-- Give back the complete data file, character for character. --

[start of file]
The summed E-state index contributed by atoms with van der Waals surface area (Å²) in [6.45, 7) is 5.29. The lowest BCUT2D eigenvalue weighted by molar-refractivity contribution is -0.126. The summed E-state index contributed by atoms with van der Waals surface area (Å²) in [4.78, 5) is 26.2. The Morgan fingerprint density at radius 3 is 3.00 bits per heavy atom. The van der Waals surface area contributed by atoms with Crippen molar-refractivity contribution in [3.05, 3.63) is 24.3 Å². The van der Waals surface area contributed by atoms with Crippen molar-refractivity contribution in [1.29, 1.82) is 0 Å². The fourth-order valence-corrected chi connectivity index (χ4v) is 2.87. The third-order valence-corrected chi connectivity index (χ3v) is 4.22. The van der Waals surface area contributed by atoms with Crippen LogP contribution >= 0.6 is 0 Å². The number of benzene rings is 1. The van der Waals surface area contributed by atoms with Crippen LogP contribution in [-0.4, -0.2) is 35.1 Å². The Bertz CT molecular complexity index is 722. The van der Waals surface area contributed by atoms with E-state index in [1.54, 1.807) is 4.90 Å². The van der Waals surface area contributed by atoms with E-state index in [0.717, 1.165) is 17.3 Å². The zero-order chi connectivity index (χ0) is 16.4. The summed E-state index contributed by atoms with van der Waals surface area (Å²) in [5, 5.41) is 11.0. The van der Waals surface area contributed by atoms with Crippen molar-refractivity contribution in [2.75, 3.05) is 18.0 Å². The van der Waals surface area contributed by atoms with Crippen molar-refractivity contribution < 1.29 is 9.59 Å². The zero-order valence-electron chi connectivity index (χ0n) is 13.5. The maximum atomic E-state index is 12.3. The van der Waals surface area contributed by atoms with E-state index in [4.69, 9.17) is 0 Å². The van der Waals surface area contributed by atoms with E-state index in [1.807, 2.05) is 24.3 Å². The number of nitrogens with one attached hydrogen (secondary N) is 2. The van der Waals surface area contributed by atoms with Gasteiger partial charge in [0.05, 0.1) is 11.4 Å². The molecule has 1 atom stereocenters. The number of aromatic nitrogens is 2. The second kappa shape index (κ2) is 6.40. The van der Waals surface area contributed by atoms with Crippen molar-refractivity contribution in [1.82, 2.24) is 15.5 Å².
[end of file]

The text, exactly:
The summed E-state index contributed by atoms with van der Waals surface area (Å²) in [6.45, 7) is 5.29. The lowest BCUT2D eigenvalue weighted by molar-refractivity contribution is -0.126. The summed E-state index contributed by atoms with van der Waals surface area (Å²) in [4.78, 5) is 26.2. The Morgan fingerprint density at radius 3 is 3.00 bits per heavy atom. The van der Waals surface area contributed by atoms with Crippen molar-refractivity contribution in [3.05, 3.63) is 24.3 Å². The van der Waals surface area contributed by atoms with Crippen molar-refractivity contribution in [1.29, 1.82) is 0 Å². The fourth-order valence-corrected chi connectivity index (χ4v) is 2.87. The third-order valence-corrected chi connectivity index (χ3v) is 4.22. The van der Waals surface area contributed by atoms with Crippen LogP contribution >= 0.6 is 0 Å². The number of benzene rings is 1. The van der Waals surface area contributed by atoms with Crippen LogP contribution in [-0.4, -0.2) is 35.1 Å². The Bertz CT molecular complexity index is 722. The van der Waals surface area contributed by atoms with E-state index in [1.54, 1.807) is 4.90 Å². The van der Waals surface area contributed by atoms with E-state index in [0.717, 1.165) is 17.3 Å². The zero-order chi connectivity index (χ0) is 16.4. The summed E-state index contributed by atoms with van der Waals surface area (Å²) in [5, 5.41) is 11.0. The van der Waals surface area contributed by atoms with Crippen molar-refractivity contribution in [2.75, 3.05) is 18.0 Å². The van der Waals surface area contributed by atoms with Crippen molar-refractivity contribution < 1.29 is 9.59 Å². The zero-order valence-electron chi connectivity index (χ0n) is 13.5. The maximum atomic E-state index is 12.3. The van der Waals surface area contributed by atoms with E-state index in [4.69, 9.17) is 0 Å². The van der Waals surface area contributed by atoms with E-state index in [1.807, 2.05) is 24.3 Å². The number of nitrogens with one attached hydrogen (secondary N) is 2. The van der Waals surface area contributed by atoms with Gasteiger partial charge in [0.05, 0.1) is 11.4 Å². The molecule has 1 atom stereocenters. The number of aromatic nitrogens is 2. The second kappa shape index (κ2) is 6.40. The van der Waals surface area contributed by atoms with Crippen molar-refractivity contribution in [1.82, 2.24) is 15.5 Å².